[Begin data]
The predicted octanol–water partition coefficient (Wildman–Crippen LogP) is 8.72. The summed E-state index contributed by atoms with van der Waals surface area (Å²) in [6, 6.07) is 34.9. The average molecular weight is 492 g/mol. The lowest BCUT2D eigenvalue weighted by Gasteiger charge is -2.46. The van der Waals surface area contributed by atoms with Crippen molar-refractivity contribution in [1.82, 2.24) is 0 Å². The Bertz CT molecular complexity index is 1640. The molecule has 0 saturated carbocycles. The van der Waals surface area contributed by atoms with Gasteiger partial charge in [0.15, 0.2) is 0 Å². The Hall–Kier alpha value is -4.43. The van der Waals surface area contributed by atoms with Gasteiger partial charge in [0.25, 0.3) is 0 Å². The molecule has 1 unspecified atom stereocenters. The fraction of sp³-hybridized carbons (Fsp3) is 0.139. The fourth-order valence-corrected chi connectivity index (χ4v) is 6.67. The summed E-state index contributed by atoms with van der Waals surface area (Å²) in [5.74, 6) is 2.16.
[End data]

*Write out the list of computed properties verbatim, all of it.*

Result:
The predicted octanol–water partition coefficient (Wildman–Crippen LogP) is 8.72. The summed E-state index contributed by atoms with van der Waals surface area (Å²) in [6, 6.07) is 34.9. The average molecular weight is 492 g/mol. The lowest BCUT2D eigenvalue weighted by Gasteiger charge is -2.46. The van der Waals surface area contributed by atoms with Crippen molar-refractivity contribution in [1.82, 2.24) is 0 Å². The Bertz CT molecular complexity index is 1640. The molecule has 0 saturated carbocycles. The van der Waals surface area contributed by atoms with Gasteiger partial charge in [0.15, 0.2) is 0 Å². The Hall–Kier alpha value is -4.43. The van der Waals surface area contributed by atoms with Gasteiger partial charge in [0.25, 0.3) is 0 Å². The molecule has 1 unspecified atom stereocenters. The fraction of sp³-hybridized carbons (Fsp3) is 0.139. The fourth-order valence-corrected chi connectivity index (χ4v) is 6.67. The summed E-state index contributed by atoms with van der Waals surface area (Å²) in [5.74, 6) is 2.16.